NOTHING – because @POTUS & @GOP passed a bill that included a rider that destroys wildlife habitats! Besides that, we already allowed all of our predator wildlife to be either hunted or trapped into extinction, and the rest died off as a result, and we sold all of our land to investors and developers to fatten our wallets a little more. But, how about checking out our fantastic and amazing oil rigs?
Still interested or not?

Douglas W. Lopes

Sorry, but it’s time to rant for our wildlife

Tax bill marks GOP victory in 38-year fight to open Arctic drillingSay goodbye to your wildlife… they just got evicted from their HOME because @POTUS & @GOP can’t get their heads out of each others asses!

This bullshit just gave our arctic wildlife an eviction notice!
Are you satisfied with this?

THIS is why I fight bullshit like this! HOW does THIS lower the deficit and/or #MAGA? If it is so positive – why did they have to SNEAK IT IN AS A RIDER?


You think that’s bad? Wait until HR 4647 passes. It’s packaged as a "pro wildlife" bill but it’s being pushed by Big Oil using YOUR tax dollars. They want to fast-track animals off the endangered species list so they can go in and decimate their habitat for fossil fuel exploration. And everybody LOVES it because it looks like it’s all about the animals.

Hint: IT"S NOT. It’s about Big Oil leveling every last acre of habitat for PROFIT. Kiss your wildlife
good bye.

So in other words – the way things are shaping up: so much for our National Parks being preserved now! But hey, we have a lovely view of some old broken down oil rigs if you are interested in seeing them? No?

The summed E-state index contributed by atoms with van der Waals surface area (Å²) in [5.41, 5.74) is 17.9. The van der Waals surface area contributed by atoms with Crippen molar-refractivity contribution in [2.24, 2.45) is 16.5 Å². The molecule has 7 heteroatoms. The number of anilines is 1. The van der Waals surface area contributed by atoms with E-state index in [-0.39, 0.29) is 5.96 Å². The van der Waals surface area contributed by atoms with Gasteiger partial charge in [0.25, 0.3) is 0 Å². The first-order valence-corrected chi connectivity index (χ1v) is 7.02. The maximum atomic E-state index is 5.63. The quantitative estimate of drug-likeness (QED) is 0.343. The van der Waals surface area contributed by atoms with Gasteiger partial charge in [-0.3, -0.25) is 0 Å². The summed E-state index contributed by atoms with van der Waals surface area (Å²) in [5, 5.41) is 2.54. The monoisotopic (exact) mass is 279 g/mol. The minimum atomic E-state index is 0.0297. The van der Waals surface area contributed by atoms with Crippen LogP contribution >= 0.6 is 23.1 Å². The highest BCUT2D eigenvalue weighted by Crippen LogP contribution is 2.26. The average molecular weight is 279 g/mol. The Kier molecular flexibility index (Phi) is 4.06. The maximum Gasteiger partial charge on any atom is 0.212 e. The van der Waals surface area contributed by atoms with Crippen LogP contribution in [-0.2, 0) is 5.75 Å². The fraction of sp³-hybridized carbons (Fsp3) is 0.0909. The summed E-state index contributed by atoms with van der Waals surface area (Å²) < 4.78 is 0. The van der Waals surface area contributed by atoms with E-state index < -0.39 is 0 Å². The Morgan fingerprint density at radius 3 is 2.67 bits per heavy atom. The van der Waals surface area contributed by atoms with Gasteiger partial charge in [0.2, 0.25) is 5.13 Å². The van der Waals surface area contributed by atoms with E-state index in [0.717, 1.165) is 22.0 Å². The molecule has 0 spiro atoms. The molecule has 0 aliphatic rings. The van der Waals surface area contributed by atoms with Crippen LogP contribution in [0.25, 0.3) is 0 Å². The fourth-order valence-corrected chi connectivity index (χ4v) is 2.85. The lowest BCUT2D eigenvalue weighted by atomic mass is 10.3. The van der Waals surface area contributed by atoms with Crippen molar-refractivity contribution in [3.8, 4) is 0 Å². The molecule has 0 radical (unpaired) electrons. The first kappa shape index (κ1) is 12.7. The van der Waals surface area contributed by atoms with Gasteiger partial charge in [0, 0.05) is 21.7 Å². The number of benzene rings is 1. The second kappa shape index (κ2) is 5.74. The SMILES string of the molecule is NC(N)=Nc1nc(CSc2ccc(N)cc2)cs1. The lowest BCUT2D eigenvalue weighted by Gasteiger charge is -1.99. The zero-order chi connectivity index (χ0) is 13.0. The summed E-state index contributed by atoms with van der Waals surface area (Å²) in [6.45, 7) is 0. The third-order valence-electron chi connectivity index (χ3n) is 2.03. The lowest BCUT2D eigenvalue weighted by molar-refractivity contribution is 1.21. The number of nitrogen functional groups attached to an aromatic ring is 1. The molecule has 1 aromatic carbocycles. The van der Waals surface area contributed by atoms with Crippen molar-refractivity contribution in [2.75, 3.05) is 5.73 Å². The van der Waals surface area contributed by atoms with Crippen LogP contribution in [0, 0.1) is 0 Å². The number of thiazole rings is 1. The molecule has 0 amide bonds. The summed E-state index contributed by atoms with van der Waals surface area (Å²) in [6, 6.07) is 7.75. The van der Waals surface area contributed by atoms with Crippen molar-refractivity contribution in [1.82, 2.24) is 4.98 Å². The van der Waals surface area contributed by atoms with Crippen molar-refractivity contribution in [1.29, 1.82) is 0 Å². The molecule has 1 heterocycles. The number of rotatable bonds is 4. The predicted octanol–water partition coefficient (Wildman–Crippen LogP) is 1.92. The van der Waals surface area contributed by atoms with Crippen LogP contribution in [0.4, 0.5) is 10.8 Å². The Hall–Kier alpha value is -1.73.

Seeking suggestions from YOU!

Once again I received a typical COOKIE CUTTER style reply from ANOTHER Government official, that I have decided to pass on to all of you! This is in regards to the "Hunting Heritage and Environmental Legacy Preservation" (HELP) for Wildlife Act.

Here is the email reply:

Dear Neighbor,

Thank you for contacting me to share your views on the Hunting Heritage and Environmental Legacy Preservation (HELP) for Wildlife Act. I appreciate you taking the time to make me aware of your concerns on this important matter.

When the historic Endangered Species Act (ESA) was signed into law in 1973, the gray wolf population in the United States was near extinction. Following years of careful management under the ESA, the gray wolf population steadily increased and gradually recovered to the point where the U.S. Fish and Wildlife Service (FWS) attempted to remove certain subtypes of gray wolves from the agency’s endangered species list under a process known as delisting.

FWS efforts to roll back gray wolf protections began under the Bush Administration and continued through the Obama Administration. However, FWS efforts to delist the gray wolf have proven controversial. Several Federal Courts have found the FWS violated the ESA each time it sought to remove gray wolf protections, forcing the agency to reverse course.

Effective wildlife conservation policy decisions must be based on scientific facts and accurate data. This includes following the legal process established by the ESA to make sure delisting decisions are transparent, reasonable and supported by evidence – critical factors that FWS has failed to meet when it comes to protecting the gray wolf.

However, supporters of FWS’ efforts to delist the gray wolf have sought to bypass the long-standing process mandated by the ESA by attaching controversial riders to various bills that would simply force the delisting of the gray wolf and block any Federal Court from reviewing the action. The most recent example occurred when this type of anti-wolf provision was slipped into the bipartisan HELP for Wildlife Act.

The HELP for Wildlife Act should not be a controversial measure. This bipartisan bill is primarily composed of five critically important, yet non-controversial, reauthorizations of important wildlife conservation laws. Reauthorizing the North American Wetlands Conservation Act, the National Fish and Wildlife Foundation Act, the Neotropical Migratory Bird Conservation Act, the Chesapeake Bay Program and the Great Lakes Fishery Research and Authorization Act is vital to restoring our Nation’s wetlands, preserving our freshwater fisheries, protecting wildlife habitats and safeguarding migratory birds.